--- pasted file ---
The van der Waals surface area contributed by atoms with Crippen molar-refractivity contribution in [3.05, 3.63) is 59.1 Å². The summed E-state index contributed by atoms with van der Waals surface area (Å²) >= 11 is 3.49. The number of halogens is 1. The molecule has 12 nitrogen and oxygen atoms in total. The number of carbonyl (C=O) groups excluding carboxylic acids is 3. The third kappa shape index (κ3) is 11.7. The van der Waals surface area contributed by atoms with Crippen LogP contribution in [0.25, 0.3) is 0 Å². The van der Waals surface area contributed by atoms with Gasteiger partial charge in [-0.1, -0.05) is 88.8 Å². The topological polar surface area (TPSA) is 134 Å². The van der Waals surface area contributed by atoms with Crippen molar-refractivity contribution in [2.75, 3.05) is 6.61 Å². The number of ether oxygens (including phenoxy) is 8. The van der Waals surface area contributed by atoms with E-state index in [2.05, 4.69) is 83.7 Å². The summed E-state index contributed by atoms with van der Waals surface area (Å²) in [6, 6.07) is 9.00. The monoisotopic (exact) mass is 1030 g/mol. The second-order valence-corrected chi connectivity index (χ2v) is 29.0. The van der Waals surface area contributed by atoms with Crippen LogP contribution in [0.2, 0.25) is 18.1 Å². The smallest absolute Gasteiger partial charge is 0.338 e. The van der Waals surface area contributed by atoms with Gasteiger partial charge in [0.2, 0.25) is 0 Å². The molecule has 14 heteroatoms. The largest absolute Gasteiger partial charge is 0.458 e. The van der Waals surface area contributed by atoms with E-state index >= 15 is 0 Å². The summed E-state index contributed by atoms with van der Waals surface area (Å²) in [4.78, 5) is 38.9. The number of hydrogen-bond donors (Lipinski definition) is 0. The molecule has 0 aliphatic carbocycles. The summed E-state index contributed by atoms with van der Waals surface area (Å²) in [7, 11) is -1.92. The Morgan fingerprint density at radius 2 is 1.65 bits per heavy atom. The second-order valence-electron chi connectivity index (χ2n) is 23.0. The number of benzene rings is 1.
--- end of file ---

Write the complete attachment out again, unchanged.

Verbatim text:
The van der Waals surface area contributed by atoms with Crippen molar-refractivity contribution in [3.05, 3.63) is 59.1 Å². The summed E-state index contributed by atoms with van der Waals surface area (Å²) >= 11 is 3.49. The number of halogens is 1. The molecule has 12 nitrogen and oxygen atoms in total. The number of carbonyl (C=O) groups excluding carboxylic acids is 3. The third kappa shape index (κ3) is 11.7. The van der Waals surface area contributed by atoms with Crippen LogP contribution in [0.25, 0.3) is 0 Å². The van der Waals surface area contributed by atoms with Gasteiger partial charge in [-0.1, -0.05) is 88.8 Å². The topological polar surface area (TPSA) is 134 Å². The van der Waals surface area contributed by atoms with Crippen molar-refractivity contribution in [2.75, 3.05) is 6.61 Å². The number of ether oxygens (including phenoxy) is 8. The van der Waals surface area contributed by atoms with E-state index in [2.05, 4.69) is 83.7 Å². The summed E-state index contributed by atoms with van der Waals surface area (Å²) in [6, 6.07) is 9.00. The monoisotopic (exact) mass is 1030 g/mol. The second-order valence-corrected chi connectivity index (χ2v) is 29.0. The van der Waals surface area contributed by atoms with Crippen LogP contribution in [0.2, 0.25) is 18.1 Å². The smallest absolute Gasteiger partial charge is 0.338 e. The van der Waals surface area contributed by atoms with Gasteiger partial charge in [0.2, 0.25) is 0 Å². The molecule has 14 heteroatoms. The largest absolute Gasteiger partial charge is 0.458 e. The van der Waals surface area contributed by atoms with E-state index >= 15 is 0 Å². The summed E-state index contributed by atoms with van der Waals surface area (Å²) in [4.78, 5) is 38.9. The number of hydrogen-bond donors (Lipinski definition) is 0. The molecule has 0 aliphatic carbocycles. The summed E-state index contributed by atoms with van der Waals surface area (Å²) in [7, 11) is -1.92. The Morgan fingerprint density at radius 2 is 1.65 bits per heavy atom. The second-order valence-electron chi connectivity index (χ2n) is 23.0. The number of benzene rings is 1.